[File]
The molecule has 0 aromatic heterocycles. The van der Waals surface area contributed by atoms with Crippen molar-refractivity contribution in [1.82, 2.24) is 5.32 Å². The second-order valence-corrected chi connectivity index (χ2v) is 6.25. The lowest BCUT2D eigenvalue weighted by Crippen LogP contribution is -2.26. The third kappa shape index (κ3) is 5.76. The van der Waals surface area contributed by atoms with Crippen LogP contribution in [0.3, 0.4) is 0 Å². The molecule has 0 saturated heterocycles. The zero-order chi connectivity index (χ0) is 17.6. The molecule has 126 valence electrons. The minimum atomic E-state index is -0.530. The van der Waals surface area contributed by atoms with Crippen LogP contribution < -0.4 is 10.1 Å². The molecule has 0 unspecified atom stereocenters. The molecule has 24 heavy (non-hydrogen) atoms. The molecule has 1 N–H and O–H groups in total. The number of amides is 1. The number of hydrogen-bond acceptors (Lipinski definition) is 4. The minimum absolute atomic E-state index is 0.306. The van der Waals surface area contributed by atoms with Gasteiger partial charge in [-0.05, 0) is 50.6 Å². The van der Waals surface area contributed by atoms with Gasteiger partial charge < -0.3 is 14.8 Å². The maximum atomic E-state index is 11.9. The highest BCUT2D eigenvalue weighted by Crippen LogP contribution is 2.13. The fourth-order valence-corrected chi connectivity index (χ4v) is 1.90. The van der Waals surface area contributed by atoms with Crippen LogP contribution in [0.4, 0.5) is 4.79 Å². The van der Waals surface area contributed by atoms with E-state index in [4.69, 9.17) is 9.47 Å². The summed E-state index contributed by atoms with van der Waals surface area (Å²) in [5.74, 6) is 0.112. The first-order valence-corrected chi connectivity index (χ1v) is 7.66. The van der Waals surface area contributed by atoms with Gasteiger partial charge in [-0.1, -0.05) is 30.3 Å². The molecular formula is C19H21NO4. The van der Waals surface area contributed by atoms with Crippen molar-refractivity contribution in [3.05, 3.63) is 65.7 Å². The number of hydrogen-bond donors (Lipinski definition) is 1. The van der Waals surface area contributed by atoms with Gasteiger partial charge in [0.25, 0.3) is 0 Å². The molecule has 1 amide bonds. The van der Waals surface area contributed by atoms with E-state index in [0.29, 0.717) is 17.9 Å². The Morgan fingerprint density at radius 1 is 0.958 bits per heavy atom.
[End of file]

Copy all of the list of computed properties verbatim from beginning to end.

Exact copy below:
The molecule has 0 aromatic heterocycles. The van der Waals surface area contributed by atoms with Crippen molar-refractivity contribution in [1.82, 2.24) is 5.32 Å². The second-order valence-corrected chi connectivity index (χ2v) is 6.25. The lowest BCUT2D eigenvalue weighted by Crippen LogP contribution is -2.26. The third kappa shape index (κ3) is 5.76. The van der Waals surface area contributed by atoms with Crippen LogP contribution in [0.3, 0.4) is 0 Å². The molecule has 0 saturated heterocycles. The zero-order chi connectivity index (χ0) is 17.6. The molecule has 126 valence electrons. The minimum atomic E-state index is -0.530. The van der Waals surface area contributed by atoms with Crippen LogP contribution < -0.4 is 10.1 Å². The molecule has 0 unspecified atom stereocenters. The molecule has 24 heavy (non-hydrogen) atoms. The molecule has 1 N–H and O–H groups in total. The number of amides is 1. The number of hydrogen-bond acceptors (Lipinski definition) is 4. The minimum absolute atomic E-state index is 0.306. The van der Waals surface area contributed by atoms with Gasteiger partial charge in [-0.05, 0) is 50.6 Å². The van der Waals surface area contributed by atoms with Gasteiger partial charge < -0.3 is 14.8 Å². The maximum atomic E-state index is 11.9. The highest BCUT2D eigenvalue weighted by Crippen LogP contribution is 2.13. The fourth-order valence-corrected chi connectivity index (χ4v) is 1.90. The van der Waals surface area contributed by atoms with Crippen LogP contribution in [0.4, 0.5) is 4.79 Å². The van der Waals surface area contributed by atoms with E-state index in [4.69, 9.17) is 9.47 Å². The summed E-state index contributed by atoms with van der Waals surface area (Å²) in [5.74, 6) is 0.112. The first-order valence-corrected chi connectivity index (χ1v) is 7.66. The van der Waals surface area contributed by atoms with Gasteiger partial charge in [-0.1, -0.05) is 30.3 Å². The molecular formula is C19H21NO4. The van der Waals surface area contributed by atoms with Crippen molar-refractivity contribution in [3.05, 3.63) is 65.7 Å². The number of hydrogen-bond donors (Lipinski definition) is 1. The van der Waals surface area contributed by atoms with Gasteiger partial charge in [0.25, 0.3) is 0 Å². The molecule has 1 amide bonds. The van der Waals surface area contributed by atoms with E-state index in [0.29, 0.717) is 17.9 Å². The Morgan fingerprint density at radius 1 is 0.958 bits per heavy atom.